Study Carefully to Ensure Success

If you want to succeed at the exam, you will need to study hard. Be sure to read through the entire handbook and take extra time on any sections that you don’t fully understand. We provide a free copy of the Connecticut Driver’s Handbook online, or you can visit the Connecticut Department of Motor Vehicles (DMV) office to request a hard copy.

Study Now With CT DMV Practice Permit Tests

Did you know that statistics reveal that nearly 70% of people fail the test the first time?  With those kinds of numbers do you really want to head to the DMV office unprepared?  Why take that chance when you can take advantage of the study material on this site.

Here you’ll find our Connecticut practice permit test as well as a copy of the official Connecticut Drivers Handbook.  Used together, they make an awesome set of study tools to help you begin preparing for the exam.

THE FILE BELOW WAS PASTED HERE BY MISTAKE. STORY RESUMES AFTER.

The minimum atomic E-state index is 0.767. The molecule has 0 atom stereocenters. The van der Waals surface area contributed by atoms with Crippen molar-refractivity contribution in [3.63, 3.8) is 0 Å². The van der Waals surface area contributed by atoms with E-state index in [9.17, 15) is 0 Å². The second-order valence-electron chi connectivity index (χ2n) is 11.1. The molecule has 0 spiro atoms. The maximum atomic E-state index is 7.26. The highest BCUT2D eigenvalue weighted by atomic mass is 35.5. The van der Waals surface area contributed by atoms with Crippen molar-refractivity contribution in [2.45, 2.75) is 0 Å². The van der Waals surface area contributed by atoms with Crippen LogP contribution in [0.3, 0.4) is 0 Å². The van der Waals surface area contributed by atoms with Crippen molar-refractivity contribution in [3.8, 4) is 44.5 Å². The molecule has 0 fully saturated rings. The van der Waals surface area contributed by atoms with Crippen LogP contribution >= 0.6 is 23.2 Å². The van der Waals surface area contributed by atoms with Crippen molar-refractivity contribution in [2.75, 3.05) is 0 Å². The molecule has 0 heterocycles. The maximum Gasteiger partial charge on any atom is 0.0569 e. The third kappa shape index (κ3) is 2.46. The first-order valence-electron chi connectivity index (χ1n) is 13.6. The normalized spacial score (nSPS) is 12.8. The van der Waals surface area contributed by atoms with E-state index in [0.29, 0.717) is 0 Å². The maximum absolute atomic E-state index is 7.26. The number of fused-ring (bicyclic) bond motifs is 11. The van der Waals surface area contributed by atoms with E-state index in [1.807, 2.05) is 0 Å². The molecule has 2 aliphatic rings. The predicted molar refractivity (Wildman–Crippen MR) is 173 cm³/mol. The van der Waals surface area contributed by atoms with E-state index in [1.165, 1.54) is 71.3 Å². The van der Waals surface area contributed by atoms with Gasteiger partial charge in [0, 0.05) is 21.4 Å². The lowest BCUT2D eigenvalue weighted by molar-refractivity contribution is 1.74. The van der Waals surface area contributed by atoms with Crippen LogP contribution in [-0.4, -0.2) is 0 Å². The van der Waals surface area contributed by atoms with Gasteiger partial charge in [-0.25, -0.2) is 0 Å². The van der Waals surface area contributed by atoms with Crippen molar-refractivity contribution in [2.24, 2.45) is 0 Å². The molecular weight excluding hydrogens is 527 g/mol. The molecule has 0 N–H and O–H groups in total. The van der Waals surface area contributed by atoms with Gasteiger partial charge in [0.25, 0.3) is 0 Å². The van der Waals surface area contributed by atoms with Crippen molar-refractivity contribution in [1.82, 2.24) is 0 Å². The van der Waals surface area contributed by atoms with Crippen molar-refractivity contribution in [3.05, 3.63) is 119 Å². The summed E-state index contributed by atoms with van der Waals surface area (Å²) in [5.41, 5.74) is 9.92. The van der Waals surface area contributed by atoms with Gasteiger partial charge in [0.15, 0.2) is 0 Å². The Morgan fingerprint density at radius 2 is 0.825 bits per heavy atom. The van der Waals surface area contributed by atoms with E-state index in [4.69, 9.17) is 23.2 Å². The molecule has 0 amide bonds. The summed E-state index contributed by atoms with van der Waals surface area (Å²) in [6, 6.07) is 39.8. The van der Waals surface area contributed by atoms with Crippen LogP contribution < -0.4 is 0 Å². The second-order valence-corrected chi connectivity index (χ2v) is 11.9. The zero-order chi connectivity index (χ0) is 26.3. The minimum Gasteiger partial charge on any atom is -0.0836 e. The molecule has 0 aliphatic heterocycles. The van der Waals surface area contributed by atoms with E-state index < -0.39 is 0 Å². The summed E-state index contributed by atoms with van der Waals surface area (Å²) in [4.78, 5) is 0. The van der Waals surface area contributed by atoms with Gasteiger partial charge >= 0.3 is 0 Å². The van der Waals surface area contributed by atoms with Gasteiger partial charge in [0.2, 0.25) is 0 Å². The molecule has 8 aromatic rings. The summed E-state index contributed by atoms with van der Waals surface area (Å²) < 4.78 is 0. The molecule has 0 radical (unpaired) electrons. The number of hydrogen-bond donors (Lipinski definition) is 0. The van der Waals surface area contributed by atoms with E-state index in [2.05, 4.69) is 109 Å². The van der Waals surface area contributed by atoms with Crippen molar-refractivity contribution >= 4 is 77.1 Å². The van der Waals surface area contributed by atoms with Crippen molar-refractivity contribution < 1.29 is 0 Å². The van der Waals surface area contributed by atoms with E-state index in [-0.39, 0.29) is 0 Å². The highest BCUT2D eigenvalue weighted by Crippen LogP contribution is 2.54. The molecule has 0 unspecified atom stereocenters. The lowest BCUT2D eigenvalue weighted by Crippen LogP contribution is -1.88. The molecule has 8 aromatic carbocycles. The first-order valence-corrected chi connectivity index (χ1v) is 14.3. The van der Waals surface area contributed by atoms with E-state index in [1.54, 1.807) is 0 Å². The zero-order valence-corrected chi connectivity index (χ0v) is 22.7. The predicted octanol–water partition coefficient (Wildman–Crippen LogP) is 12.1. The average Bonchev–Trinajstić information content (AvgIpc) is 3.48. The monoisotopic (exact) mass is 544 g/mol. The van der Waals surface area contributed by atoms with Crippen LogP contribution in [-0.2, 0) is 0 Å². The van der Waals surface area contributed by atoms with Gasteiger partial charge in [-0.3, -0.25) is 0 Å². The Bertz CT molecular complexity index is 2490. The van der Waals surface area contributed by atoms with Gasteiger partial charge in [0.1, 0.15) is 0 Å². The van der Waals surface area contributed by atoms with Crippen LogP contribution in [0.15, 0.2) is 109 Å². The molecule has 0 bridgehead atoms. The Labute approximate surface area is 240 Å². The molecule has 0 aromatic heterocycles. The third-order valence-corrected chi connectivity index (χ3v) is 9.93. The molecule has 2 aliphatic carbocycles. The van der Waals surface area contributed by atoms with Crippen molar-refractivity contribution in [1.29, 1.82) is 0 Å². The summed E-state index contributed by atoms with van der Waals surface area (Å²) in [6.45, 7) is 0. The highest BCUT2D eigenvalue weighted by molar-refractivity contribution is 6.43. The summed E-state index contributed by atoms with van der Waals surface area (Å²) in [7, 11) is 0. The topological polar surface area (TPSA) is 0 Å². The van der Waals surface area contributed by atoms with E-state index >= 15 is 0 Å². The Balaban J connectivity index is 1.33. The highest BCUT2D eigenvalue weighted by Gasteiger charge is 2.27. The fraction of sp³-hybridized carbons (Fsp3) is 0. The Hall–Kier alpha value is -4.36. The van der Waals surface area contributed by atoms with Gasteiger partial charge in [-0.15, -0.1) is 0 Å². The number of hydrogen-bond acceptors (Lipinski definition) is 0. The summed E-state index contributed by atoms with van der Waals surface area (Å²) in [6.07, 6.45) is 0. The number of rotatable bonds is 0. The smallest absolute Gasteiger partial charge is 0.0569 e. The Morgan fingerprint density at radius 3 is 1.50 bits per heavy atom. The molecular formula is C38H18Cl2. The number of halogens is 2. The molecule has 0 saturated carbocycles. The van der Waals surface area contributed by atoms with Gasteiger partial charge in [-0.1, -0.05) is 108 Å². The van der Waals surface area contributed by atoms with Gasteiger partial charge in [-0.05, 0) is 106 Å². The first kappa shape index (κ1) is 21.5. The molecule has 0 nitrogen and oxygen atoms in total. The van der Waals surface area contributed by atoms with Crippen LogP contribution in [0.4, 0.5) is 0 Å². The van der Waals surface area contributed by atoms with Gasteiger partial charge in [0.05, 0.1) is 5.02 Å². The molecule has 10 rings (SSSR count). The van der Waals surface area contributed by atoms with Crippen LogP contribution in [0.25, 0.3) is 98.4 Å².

Taking practice exams is a great way to avoid wasting your time and money on a test you’re not ready for. Our Connecticut practice permit test includes much of the same material you will find on the actual test, and after taking it a few times, you will definitely feel more confident and prepared.

Gather the Required Materials and Visit Your Local DMV Office

When you feel ready to take the exam, visit your local DMV office, bringing a few important items along with you:

  • Two forms of state-approved identification
  • Your social security card
  • Proof of your Connecticut residency
  • A notarized Certificate of Parental Consent (Form 2-D) if your parent or guardian isn’t present